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Pennsylvania Governor Now Supports Legalizing Marijuana

During a visit to a hemp growing site in Blair County today, Beth Futrick, Operator of Cherry Hill Farm, talks to Governor Tom Wolf about the different types of hemp plants they're growing. August 9, 2019.

For the first time, Gov. Tom Wolf is throwing his full support behind legalizing recreational marijuana in Pennsylvania.

However, he appears to be at odds with the Republicans who control the state House and Senate.

Wolf’s change of heart comes after Lt. Gov. John Fetterman spent four months traveling to every county, and getting feedback on legalization.

In a report the lieutenant governor’s office compiled on the tour, they said 65 to 70 percent of the people who provided feedback supported full legalization.

The two acknowledge, their survey isn’t a scientific one. But Fetterman said the results were still clear.

“If you are opposed to recreational adult use of cannabis, that is a minority view now in Pennsylvania,” he said.

Pennsylvanians, Wolf added, “are ready for this.”

Along with full legalization, Wolf is advocating lawmakers pass bills decriminalizing possession of small amounts of marijuana and expunging existing charges for those crimes.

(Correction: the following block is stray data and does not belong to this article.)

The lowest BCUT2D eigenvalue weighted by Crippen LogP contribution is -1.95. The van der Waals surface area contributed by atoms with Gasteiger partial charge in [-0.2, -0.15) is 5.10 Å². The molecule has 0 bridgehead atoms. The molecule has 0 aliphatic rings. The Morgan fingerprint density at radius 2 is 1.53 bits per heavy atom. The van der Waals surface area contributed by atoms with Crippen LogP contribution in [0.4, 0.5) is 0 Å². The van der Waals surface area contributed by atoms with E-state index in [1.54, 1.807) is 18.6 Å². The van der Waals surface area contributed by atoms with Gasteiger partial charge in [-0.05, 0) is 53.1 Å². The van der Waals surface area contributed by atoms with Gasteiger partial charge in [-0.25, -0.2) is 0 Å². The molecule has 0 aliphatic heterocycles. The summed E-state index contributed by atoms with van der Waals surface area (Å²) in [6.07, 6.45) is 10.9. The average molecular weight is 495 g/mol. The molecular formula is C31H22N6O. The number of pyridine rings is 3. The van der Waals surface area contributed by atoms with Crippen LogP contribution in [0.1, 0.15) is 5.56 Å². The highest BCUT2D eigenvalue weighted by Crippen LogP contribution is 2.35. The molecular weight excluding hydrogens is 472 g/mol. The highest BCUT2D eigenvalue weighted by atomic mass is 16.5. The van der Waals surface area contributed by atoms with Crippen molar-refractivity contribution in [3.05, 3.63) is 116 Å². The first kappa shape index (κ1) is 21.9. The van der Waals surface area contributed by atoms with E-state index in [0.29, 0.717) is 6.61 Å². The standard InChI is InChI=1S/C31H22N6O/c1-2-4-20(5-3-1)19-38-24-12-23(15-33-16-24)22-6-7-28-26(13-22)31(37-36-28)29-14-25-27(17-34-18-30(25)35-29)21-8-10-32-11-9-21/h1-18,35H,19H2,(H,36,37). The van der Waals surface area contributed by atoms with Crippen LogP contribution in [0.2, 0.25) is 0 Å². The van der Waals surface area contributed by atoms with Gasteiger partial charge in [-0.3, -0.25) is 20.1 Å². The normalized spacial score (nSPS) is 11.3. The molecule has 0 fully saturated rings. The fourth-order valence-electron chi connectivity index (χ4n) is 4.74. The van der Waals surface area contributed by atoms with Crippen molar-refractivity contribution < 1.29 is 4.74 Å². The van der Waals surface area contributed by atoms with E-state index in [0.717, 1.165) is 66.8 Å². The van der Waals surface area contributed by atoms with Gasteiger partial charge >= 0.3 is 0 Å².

“As part of a bipartisan interest in criminal justice reform, I think this would be something we could do fairly quickly,” he said.

House and Senate Republicans, who hold majorities in both chambers, were quick to put a damper on the Democratic governor’s announcement.

House GOP leaders said in a statement, they have “no plans or interest in legalizing recreational marijuana.”

Legalizing a new drug, they wrote, isn’t helpful in a state already struggling to contain opioid abuse.

They added, they are “disappointed the listening tour did not give more attention to the voices of police, emergency medical service providers and other first responders who have extensive experience in dealing with the impact of illegal drugs on communities and on our roadways.”

A spokeswoman for Senate Republicans said her caucus wants to focus on the still-new medical marijuana program.